The other embarrassment was Ryan Tepera, who baselessly accused the Astros of cheating in the first two games of the series following Game 3 in Chicago. His illogical explanation went something like this: Houston’s hitters must’ve been illegally stealing signs again at Minute Maid Park in the first two games because White Sox’ hitters held the Astros to only (?) six runs in Game 3, which Chicago won 12–6. Not only does this explanation make little sense, but it also provided the Astros with additional motivation in Game 4 and unnecessarily diminished how well the White Sox bullpen pitched in Game 3.
It also opened Tepera up to a scathing insult from an unexpected source: Astros manager Dusty Baker, who after learning of Tepera’s comments said, “I never heard his name before we played the White Sox.” Before that Baker Burn, Tepera’s previous most notable moment came last year when Rick Hummel, a longtime beat writer for the St. Louis Post-Dispatch, accidentally included Tepera’s name on an MVP ballot.
So with that, the White Sox’ promising season comes to an end. Maybe we should’ve expected this all along. Like the formulaic story arc of any rom-com, there were plenty of signs foreshadowing what was to come. Except, the postseason isn’t a movie. After following the lead of their Out of Place Old Guy who’s stuck in his ways, the White Sox got knocked down—and they won’t be getting back up before the playoffs fade to black.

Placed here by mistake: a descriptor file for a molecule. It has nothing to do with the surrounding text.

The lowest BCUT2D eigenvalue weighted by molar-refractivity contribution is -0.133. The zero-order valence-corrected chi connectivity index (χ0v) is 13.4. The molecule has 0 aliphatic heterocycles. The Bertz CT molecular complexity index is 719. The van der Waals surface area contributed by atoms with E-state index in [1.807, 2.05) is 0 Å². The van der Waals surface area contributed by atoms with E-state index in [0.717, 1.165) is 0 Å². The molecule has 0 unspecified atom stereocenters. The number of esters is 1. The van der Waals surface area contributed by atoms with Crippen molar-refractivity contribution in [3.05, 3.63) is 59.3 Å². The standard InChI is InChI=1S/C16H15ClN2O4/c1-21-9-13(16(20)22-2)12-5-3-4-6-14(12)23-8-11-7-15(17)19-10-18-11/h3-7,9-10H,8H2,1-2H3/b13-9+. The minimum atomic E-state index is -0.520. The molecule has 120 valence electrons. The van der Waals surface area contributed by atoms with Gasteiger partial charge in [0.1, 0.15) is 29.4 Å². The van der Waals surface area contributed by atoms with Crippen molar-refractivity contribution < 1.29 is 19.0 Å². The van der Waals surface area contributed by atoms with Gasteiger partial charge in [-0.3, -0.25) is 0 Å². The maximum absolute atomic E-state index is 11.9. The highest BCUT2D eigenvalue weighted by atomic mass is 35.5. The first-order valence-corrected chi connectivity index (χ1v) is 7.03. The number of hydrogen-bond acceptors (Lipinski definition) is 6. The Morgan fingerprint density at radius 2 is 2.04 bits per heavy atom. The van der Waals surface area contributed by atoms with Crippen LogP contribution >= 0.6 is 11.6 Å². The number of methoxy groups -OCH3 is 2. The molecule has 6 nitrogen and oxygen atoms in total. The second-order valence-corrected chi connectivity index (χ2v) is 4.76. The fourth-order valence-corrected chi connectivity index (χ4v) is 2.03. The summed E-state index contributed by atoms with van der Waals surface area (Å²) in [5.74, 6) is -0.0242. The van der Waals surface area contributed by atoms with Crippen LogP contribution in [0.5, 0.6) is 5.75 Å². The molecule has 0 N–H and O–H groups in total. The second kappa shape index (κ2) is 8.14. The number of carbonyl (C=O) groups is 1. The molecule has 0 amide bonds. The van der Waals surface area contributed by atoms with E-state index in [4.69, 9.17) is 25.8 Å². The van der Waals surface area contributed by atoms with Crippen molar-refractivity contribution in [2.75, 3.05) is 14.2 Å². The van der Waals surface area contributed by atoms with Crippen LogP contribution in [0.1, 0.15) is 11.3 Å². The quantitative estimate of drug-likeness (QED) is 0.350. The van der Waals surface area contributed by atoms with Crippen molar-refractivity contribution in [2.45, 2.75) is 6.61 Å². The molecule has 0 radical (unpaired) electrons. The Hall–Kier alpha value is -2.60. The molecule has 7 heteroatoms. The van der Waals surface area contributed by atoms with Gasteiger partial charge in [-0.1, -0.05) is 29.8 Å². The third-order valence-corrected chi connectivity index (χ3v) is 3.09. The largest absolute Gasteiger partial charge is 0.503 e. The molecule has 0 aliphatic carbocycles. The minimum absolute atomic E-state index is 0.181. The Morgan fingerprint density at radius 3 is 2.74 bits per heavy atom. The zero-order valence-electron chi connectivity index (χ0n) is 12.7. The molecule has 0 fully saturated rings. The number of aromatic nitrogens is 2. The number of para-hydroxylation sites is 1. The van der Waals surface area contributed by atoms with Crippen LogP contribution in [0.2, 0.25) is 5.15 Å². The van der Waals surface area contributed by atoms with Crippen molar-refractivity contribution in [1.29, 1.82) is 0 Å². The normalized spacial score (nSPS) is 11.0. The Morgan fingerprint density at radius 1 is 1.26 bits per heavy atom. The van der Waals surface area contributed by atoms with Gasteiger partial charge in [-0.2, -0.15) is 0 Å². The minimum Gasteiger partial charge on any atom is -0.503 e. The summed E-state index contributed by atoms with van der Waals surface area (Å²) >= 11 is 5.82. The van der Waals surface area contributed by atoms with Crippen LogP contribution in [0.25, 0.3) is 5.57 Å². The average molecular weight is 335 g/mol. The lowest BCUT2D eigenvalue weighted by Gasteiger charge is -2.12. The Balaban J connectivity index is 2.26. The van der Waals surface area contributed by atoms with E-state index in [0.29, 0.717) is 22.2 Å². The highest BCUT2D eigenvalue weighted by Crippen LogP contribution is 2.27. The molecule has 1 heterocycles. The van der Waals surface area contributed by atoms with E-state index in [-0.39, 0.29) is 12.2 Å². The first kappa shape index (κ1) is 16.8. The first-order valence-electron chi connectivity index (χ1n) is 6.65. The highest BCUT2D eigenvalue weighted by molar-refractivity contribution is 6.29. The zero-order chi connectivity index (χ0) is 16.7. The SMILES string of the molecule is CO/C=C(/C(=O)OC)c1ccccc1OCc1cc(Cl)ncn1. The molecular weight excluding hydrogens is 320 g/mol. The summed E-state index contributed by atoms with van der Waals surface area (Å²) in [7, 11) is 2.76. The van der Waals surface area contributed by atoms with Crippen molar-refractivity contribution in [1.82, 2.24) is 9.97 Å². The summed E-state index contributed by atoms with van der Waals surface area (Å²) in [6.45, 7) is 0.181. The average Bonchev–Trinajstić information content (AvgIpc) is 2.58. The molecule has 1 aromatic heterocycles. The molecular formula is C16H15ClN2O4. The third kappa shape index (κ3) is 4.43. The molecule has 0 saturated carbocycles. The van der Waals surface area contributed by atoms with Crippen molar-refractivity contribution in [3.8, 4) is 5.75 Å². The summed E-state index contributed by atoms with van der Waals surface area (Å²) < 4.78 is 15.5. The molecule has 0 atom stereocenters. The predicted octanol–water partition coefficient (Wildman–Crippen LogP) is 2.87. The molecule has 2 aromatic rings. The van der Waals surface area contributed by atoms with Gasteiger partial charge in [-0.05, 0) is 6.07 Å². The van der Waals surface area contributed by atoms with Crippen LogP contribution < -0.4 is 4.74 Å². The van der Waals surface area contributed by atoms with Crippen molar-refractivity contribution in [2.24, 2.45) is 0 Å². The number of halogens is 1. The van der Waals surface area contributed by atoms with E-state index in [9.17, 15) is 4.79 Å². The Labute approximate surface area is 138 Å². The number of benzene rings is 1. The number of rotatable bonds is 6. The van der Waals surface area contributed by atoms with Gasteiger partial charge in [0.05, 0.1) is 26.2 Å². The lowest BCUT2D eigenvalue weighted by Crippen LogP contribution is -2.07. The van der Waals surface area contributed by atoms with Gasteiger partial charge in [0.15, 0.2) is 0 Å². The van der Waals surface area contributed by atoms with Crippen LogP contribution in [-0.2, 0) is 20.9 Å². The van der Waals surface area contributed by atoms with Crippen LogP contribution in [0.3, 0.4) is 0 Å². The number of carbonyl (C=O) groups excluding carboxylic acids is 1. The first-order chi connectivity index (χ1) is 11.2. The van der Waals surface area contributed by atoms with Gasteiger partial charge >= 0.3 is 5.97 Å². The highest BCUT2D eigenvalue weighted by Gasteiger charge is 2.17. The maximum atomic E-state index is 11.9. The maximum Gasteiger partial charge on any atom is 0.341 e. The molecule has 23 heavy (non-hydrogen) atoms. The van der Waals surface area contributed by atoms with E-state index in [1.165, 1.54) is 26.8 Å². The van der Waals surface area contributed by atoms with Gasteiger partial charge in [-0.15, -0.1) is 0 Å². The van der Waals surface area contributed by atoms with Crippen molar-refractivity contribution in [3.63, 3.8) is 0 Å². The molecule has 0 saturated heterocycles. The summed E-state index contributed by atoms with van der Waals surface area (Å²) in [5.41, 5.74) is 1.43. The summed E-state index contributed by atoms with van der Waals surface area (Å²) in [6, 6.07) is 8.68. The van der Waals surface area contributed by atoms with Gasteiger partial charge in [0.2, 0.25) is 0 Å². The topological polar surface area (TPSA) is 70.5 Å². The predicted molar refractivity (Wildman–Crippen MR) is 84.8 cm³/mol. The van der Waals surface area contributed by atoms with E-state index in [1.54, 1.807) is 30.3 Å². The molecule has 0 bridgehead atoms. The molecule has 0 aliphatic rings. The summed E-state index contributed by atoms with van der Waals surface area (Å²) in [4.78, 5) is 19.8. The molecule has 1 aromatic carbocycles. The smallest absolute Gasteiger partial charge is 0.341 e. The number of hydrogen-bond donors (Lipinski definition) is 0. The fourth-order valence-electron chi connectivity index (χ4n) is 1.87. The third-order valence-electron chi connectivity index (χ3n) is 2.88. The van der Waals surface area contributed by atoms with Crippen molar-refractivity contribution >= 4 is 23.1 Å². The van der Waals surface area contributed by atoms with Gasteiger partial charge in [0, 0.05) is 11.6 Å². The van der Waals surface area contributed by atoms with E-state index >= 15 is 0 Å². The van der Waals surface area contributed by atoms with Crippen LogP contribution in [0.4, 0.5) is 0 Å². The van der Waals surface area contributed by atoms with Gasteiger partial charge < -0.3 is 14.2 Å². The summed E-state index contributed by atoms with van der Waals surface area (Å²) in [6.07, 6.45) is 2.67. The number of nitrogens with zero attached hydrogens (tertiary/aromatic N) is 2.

1. THE OPENER
“The Astros play offensive baseball the way the martial artist Bruce Lee moved through space: with agility and awareness of the environment and the moment.”
That’s how Tom Verducci describes the Astros as they advance to their fifth consecutive American League Championship Series. In his column, he breaks down all the adjustments the Houston hitters made against the White Sox and looks ahead to the upcoming ALCS between the Astros and Red Sox.
Read Tom’s entire story here.
Didn’t watch last night’s NLCS between the Dodgers and Giants? Let’s get you caught up before tomorrow’s Game 5:
Dodgers, Giants Set for the Ultimate Winner-Take-All Game by Stephanie Apstein
Never before in MLB history have two teams with as many combined wins as the Dodgers and Giants played one another. It will happen in Game 5.
Need a quick primer on the other side of the NL bracket? We’ve got you covered:
Freeman’s HR Slams Door on Brewers by Nick Selbe
Atlanta is returning to the NLCS following its comeback win over Milwaukee in Game 4.
Looking for a fun off-day read? Check this out!
Rays’ Way Remains in Playoffs Despite Their Elimination by Emma Baccellieri
After knocking out his old team and close friend Erik Neander, Boston’s Chaim Bloom now faces another friend from his time with Tampa: Astros GM James Click.
3. WORTH NOTING
Tom Verducci writes: That was a sad ending to the ALDS in Chicago: White Sox manager Tony La Russa going on an old-school rant about José Abreu getting hit by a pitch in the ninth inning of a 10–1 game. La Russa was allowed a much-too-long protest with umpire Tom Hallion and, worse, after the game he accused Houston pitcher Kendall Graveman of intentionally hitting Abreu and challenged the Astros to have “the guts” to admit it.
No, it was not intentional. Graveman throws a nasty sinker with arm-side run that is hard to control. He is known as one of the nicest, gentlest souls on the team. Abreu crowds the plate and gets hit often. Abreu knew it was not intentional, which was obvious when he patted catcher Martín Maldonado on the shoulder and jogged to first base without protest.
La Russa made a show of his anger, but it seemed like something out of a different time, when beanball wars were more common.